Tuhin Kanta Pandey, Secretary, Department of Investment and Public Asset Management (DIPAM) said on January 27 that the Air India handover to the Tatas was rife with legal challenges and he is relieved that the process is now complete.
After the strategic disinvestment transaction of Air India successfully concluded today with the transfer of 100 percent shares of Air India to M/s Talace Pvt Ltd along with management control, Pandey said: “I feel very relieved today; it (Air India sale to Tata Group) has been a roller coaster ride with legal challenges. Quite relieved that Air India transaction stands closed.”
Elaborating on the legal challenges, he said Dewas had emerged as one of the main hurdles for the Air India deal. Devas Multimedia, which had won more than $1.2 billion in international arbitration from India, had dubbed Air India the “alter ego” of the country and said that is liable for the sovereign’s debts. It had even joined hands with Cairn Energy Plc to seize Air India Ltd’s assets abroad.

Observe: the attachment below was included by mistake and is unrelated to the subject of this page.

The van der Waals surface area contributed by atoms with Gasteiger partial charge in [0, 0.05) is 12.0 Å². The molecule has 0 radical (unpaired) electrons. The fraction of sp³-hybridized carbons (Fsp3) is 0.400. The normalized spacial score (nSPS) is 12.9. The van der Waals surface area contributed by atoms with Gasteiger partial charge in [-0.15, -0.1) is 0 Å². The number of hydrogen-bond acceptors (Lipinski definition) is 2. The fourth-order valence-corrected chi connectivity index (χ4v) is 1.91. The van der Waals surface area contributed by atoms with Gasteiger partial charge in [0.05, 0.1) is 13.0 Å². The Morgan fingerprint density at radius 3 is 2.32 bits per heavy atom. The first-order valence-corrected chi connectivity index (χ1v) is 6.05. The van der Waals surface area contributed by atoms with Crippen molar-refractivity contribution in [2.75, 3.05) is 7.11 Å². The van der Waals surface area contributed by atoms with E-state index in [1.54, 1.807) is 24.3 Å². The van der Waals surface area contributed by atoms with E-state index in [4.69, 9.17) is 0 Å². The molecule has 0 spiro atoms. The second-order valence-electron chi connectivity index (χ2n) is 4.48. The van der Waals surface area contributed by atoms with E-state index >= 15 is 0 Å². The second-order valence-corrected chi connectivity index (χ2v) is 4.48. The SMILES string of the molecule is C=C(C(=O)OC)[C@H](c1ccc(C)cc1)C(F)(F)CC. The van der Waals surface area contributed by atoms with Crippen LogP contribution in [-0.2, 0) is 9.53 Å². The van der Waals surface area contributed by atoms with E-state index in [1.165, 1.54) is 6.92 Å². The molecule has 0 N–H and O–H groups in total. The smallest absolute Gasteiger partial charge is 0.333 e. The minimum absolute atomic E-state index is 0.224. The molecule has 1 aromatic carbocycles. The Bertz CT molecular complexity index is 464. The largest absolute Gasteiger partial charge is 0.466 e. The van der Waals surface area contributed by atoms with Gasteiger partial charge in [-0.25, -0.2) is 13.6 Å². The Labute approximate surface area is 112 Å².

He added: “The final balance sheet has been prepared with non-core assets to be moved; broadly the debt that had to be taken over by the special purpose vehicle (SPV) has been repaid by the holding company. The Rs 15,300 crore of debt which was to be retained is being retained.”
Notably, the Air India debt has largely been settled on supplementary funds, including government guarantees, non-convertible debentures (NCD), and excess current liabilities with oil companies, suppliers, Pandey said.
Giving out further details on the Air India divestment, the DIPAM Secretary said: “Air India’s non-core asset monetisation plan will be prepared; certain monetisation will take place after AIHL gets the land, which will be taken care of by the SPV.”
He clarified that it would not be possible to give a timeline for the monetisation of the non-core assets at the moment as the transaction process will be complex, for which DIPAM will “need to have the institutional capacity and learning for strategic sales”.